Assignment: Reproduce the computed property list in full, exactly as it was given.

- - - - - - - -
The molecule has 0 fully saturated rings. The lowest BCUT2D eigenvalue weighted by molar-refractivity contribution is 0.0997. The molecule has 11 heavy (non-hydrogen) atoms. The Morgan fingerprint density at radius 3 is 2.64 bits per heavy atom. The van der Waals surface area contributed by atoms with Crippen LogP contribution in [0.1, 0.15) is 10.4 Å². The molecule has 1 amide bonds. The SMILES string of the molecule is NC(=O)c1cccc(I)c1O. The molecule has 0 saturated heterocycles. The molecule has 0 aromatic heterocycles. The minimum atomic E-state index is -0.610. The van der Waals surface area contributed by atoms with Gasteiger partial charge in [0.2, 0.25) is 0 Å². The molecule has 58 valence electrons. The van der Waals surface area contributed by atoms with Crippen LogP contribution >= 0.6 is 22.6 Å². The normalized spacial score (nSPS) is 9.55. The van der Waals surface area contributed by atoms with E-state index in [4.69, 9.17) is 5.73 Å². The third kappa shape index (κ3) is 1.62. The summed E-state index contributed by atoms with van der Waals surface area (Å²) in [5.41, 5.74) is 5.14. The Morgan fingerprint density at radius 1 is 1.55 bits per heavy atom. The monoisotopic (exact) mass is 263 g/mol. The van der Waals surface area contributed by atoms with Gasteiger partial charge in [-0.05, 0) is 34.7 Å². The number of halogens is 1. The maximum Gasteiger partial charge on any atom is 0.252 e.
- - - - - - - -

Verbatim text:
The molecule has 0 fully saturated rings. The lowest BCUT2D eigenvalue weighted by molar-refractivity contribution is 0.0997. The molecule has 11 heavy (non-hydrogen) atoms. The Morgan fingerprint density at radius 3 is 2.64 bits per heavy atom. The van der Waals surface area contributed by atoms with Crippen LogP contribution in [0.1, 0.15) is 10.4 Å². The molecule has 1 amide bonds. The SMILES string of the molecule is NC(=O)c1cccc(I)c1O. The molecule has 0 saturated heterocycles. The molecule has 0 aromatic heterocycles. The minimum atomic E-state index is -0.610. The van der Waals surface area contributed by atoms with Gasteiger partial charge in [0.2, 0.25) is 0 Å². The molecule has 58 valence electrons. The van der Waals surface area contributed by atoms with Crippen LogP contribution >= 0.6 is 22.6 Å². The normalized spacial score (nSPS) is 9.55. The van der Waals surface area contributed by atoms with E-state index in [4.69, 9.17) is 5.73 Å². The third kappa shape index (κ3) is 1.62. The summed E-state index contributed by atoms with van der Waals surface area (Å²) in [5.41, 5.74) is 5.14. The Morgan fingerprint density at radius 1 is 1.55 bits per heavy atom. The monoisotopic (exact) mass is 263 g/mol. The van der Waals surface area contributed by atoms with Gasteiger partial charge in [-0.05, 0) is 34.7 Å². The number of halogens is 1. The maximum Gasteiger partial charge on any atom is 0.252 e.